Olives are so bitter that they are soaked in lye to leach out the acrid flavors and then rinsed several times to get all the lye out. Compressed air is bubbled in during this process because oxygen helps give California ripe olives their uniform deep, black color.
Oil olives: The state also has a growing acreage of olive trees planted for their tasty, healthy oil. Scattered along the coast, Napa region and inland valleys, these orchards produce less than 1% of the 60 million gallons of olive oil consumed nationwide each year. Trees in conventional oil olive orchards are planted every 18 feet along rows but the trend is toward high-density plantings with trees that are just 5 feet apart. Pruning keeps these trees small, which facilitates mechanical harvesting, and they yield about 4 tons of olives per acre.

Olives grown for oil are harvested when their skin turns purple but before the inside of the fruit is black. It takes about a ton of olives to make a gallon of oil, and the entire fruit—pit and all—is crushed.

photo: Olivier à Meschers/Wikimedia Commons
© Robin Meadows & Janet Byron




Peaches are harvested as they ripen, which usually means several pickings per tree

  • crop type: tree
  • size/shape: 20 feet tall, round
  • leaves: 6 inches long, thin
  • flowers: 1 inch, 5 petals, pink, early spring
  • clues: leaves fold inward along the central vein and curve downward
  • major counties: Fresno, Tulare, Stanislaus, Sutter, Kings
  • area harvested: 52,000 acres
  • production: 819,000 tons/year
  • value: $326 million/year
  • fun fact: Peaches were brought to California by Spanish missionaries in the 1700s, and were first grown commercially here in the mid-1800s to sell to miners during the Gold Rush.

Native to China, where they have been cultivated for thousands of years, peaches need chilly winters to bloom and warm summers to boost yields. This rose family fruit flourishes in the Central Valley, which produces more fresh peaches than any other part of the country as well as nearly all of the processing peaches that are canned, frozen or dried nationwide.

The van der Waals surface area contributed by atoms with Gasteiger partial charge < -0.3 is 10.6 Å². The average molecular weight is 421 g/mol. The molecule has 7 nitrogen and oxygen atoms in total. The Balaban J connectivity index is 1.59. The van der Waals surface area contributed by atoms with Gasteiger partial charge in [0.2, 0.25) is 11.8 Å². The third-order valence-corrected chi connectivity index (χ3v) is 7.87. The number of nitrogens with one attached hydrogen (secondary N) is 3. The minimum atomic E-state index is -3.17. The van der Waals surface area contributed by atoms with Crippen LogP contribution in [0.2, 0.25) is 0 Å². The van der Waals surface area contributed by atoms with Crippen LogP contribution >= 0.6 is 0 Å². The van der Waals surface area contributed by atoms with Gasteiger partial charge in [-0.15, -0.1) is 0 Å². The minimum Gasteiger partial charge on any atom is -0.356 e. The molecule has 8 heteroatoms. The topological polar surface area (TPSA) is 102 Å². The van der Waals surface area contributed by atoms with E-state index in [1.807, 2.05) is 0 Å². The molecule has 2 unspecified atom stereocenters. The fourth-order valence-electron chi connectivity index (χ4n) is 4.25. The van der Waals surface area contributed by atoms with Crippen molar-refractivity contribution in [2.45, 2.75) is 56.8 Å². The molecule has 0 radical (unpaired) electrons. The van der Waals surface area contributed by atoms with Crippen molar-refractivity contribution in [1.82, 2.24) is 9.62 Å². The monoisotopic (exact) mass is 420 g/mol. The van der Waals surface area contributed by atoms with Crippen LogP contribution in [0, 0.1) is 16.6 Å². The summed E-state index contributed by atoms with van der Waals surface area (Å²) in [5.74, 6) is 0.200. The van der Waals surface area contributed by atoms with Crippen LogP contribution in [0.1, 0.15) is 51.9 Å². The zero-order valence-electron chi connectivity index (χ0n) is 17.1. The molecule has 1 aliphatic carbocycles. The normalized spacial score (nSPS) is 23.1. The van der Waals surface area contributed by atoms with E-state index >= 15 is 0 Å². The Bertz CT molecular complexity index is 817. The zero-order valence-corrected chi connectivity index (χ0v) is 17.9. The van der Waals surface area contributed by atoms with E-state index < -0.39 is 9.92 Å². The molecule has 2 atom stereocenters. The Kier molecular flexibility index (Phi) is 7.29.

Flowering usually begins in early March and the otherwise bare branches are soon thick with small pink blossoms, which self-pollinate so growers don’t need to provide bees. Graceful, curved leaves sprout while the trees are still blooming and then enclose the tiny newly-set fruit. Hard and green, young peaches give no hint of their mouthwatering future. Ripe peaches are rosy, making them easy to spot amongst the abundant green leaves.

To ensure a continuous harvest, most growers plant a range of varieties that ripen at various times from May to September. In conventional peach orchards, trees are planted every 20 feet along each row for a total of about 120 trees per acre, while high-density orchards are planted only 6 to 8 feet apart and can pack in 600 trees per acre. High-density orchards have the advantage of yielding commercial crops sooner but both orchard types ultimately yield up to 20 tons per acre each year and are replanted every 15 to 18 years.

Each peach needs a lot of room—about 6 inches—to get big, so the immature fruits are hand-thinned early in the season. Thinning also keeps the heavy fruit from breaking the branches. Peaches are harvested as they ripen, which means several pickings per tree. Because fruit is only borne on the previous year’s shoots, the older ones are pruned during the winter when the trees are dormant. Pruning also opens up the trees’ interiors and lets in sunlight to give peaches their rosy hues.

Most fresh peaches are called freestones because the flesh is barely attached to the pit, and most canning peaches are called clingstones because the flesh is firmly attached. Pits and peels are removed mechanically during processing, and the byproducts are used in animal feed and compost.

photo: Tobias Maschler/Wikimedia Commons
© Robin Meadows & Janet Byron




Kiwifruit hanging from overhead trellises

  • crop type: vine
  • leaves: 8 inches long, rounded, dark green
  • flowers: up to 2 inches, 6 petals, white to cream, May to June
  • major counties: Tulare, Butte, Yuba, Fresno, Sutter
  • area harvested: 4,200 acres
  • production: 26,000 tons/year
  • value: $35 million/year
  • fun fact: The trunks of kiwifruit vines smell like catnip, attracting cats that can rub off new shoots when the plants are small.

Native to China, kiwifruit were originally called Chinese gooseberries. But—thanks to their oval shape and fuzzy brown skin—they were nicknamed after the fuzzy, brown kiwi birds of New Zealand, which is where the large, sweet-tart variety we enjoy today was developed. First imported to California in 1962 at the request of a single grocery store customer, these bright green fruits dotted with black seeds soon became wildly popular. Today, California grows 98% of the kiwifruit produced nationwide.